NORTH PALM BEACH, Fla. (AP) — John Staluppi has spent a lifetime selling cars, so successful in his trade he boasts more than two dozen dealerships and more sales than he could count. But even he has never seen a sale like this.
Staluppi is liquidating his Cars of Dreams Museum and its 115 collector vehicles in an auction Saturday. The Batmobile, the Evel Knievel motorcycle, the lines and lines of perfectly shined cars, all of them will be gone. Staluppi, 65, says he is selling everything to make the museum site, which he owns, available to retailers.
"I'm starting to get sad," he admits.
Staluppi is a Brooklyn-born mechanic who took a chance starting a Honda motorcycle dealership in the 1970s. Its success led to more and more dealerships. Today, with his son, he runs 26 in Las Vegas and Long Island. Along the way, he took to collecting cars, building a 20-car garage to house his hobby. It wasn't nearly big enough to hold everything he wanted, or to give him easy access.
"Every time you take one car out, you got to move 20 cars," he said.
So six years ago, Staluppi decided to transform an 80,000-square-foot stretch of a property he owns into a showroom for his obsession. In a forgettable suburban strip mall, along with a liquor store, bank and sushi restaurant, he built a premiere auto museum. And with a sprawling space, he no longer had to curb his appetite for cars.
"Before, I'd see 10 cars I want, but I got no place to put them," he said. "Now, I says, 'Man, I got plenty of room.'"
Within months, Staluppi transformed the space into a private museum evoking memories of growing up in the 1950s and 1960s. Not only is there car after car, but a drive-in theater, a carousel and replica storefronts from decades past.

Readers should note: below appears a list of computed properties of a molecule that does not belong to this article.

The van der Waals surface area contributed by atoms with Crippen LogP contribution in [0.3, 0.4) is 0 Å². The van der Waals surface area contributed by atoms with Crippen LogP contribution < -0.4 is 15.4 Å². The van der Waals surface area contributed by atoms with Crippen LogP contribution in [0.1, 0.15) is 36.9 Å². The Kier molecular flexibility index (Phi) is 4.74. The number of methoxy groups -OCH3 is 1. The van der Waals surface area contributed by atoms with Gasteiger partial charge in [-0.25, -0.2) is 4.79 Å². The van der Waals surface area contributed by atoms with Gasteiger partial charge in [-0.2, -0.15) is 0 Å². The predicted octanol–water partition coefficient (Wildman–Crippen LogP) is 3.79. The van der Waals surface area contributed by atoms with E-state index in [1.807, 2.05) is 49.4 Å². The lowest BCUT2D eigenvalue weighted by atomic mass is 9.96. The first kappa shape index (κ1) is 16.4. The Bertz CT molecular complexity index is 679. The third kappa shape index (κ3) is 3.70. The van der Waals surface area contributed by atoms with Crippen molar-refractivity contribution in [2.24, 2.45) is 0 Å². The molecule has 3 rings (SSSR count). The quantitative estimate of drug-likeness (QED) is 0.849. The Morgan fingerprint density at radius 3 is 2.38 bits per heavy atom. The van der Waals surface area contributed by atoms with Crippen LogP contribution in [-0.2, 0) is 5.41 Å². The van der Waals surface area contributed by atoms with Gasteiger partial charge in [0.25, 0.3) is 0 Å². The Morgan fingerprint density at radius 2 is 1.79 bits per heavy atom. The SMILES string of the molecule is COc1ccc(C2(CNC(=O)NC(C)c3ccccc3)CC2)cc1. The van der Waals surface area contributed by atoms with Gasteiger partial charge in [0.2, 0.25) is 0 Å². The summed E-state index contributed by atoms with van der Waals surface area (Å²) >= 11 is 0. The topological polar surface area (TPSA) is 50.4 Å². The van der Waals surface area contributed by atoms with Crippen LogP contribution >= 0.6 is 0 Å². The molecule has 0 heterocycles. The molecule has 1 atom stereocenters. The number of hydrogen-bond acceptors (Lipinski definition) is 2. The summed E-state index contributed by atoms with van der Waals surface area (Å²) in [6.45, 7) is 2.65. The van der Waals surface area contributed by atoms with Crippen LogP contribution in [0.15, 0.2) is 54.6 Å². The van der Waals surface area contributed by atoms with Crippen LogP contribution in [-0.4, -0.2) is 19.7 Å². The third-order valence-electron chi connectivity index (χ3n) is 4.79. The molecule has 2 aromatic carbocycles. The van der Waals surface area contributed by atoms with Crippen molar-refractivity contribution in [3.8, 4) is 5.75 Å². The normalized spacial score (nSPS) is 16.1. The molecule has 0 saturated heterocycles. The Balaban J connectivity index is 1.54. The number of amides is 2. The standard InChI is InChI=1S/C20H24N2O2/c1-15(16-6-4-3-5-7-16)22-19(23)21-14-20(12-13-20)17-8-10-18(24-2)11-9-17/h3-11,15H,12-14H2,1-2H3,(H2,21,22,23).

Over by the firehouse, complete with a pole to slide down, a vintage Good Humor ice cream truck is parked. The Bob's Big Boy fast-food shop is beside old-fashioned storefronts for a barber, pharmacist and bank. Near the Carvel ice cream shop is a massive layout of Lionel trains stretching 30 feet long and 15 feet across.
The non-automotive memorabilia comprises an impressive collection of Americana and could collectively fetch upwards of $1 million, according to an estimate from RM Auctions, which is coordinating the sale. But the clear focus at the museum is on cars.
The sharp wings of a 1958 Cadillac Eldorado give way to the smooth curves of a 1955 Chevrolet Corvette roadster. Impossibly shiny chrome glimmers everywhere. All of the vehicles have been painstakingly restored and are in driving condition, and as the museum prepared for hundreds of bidders, the scent of wax wafted through the air and workers rushed from car to car.
The models — Corvair, Thunderbird, Firebird, Corvette, Camaro, Bel Air, Bonneville, to name a few — are among the most revered by collectors around the world.
Knievel's motorcycle, a 2005 Harley, is expected to bring bids up to $60,000. A 1966 Batmobile recreation comes with autographs from the cast on the dashboard, an accompanying original Batcycle and an estimated value of more than $125,000. The biggest-ticket item of all is likely the 1918 Herschell-Spillman carousel that is expected to bring $250,000 to $500,000.
All told, RM is estimating the auction could bring a total of $9,558,500 to $12,684,500.
Staluppi is holding onto just three cars of his own — an Audi, a Rolls-Royce, and the 1962 Corvette that was his very first car. But he makes no secret of the fact that he plans on amassing another collection of cars once this one is gone.
"You can take that to the bank," he says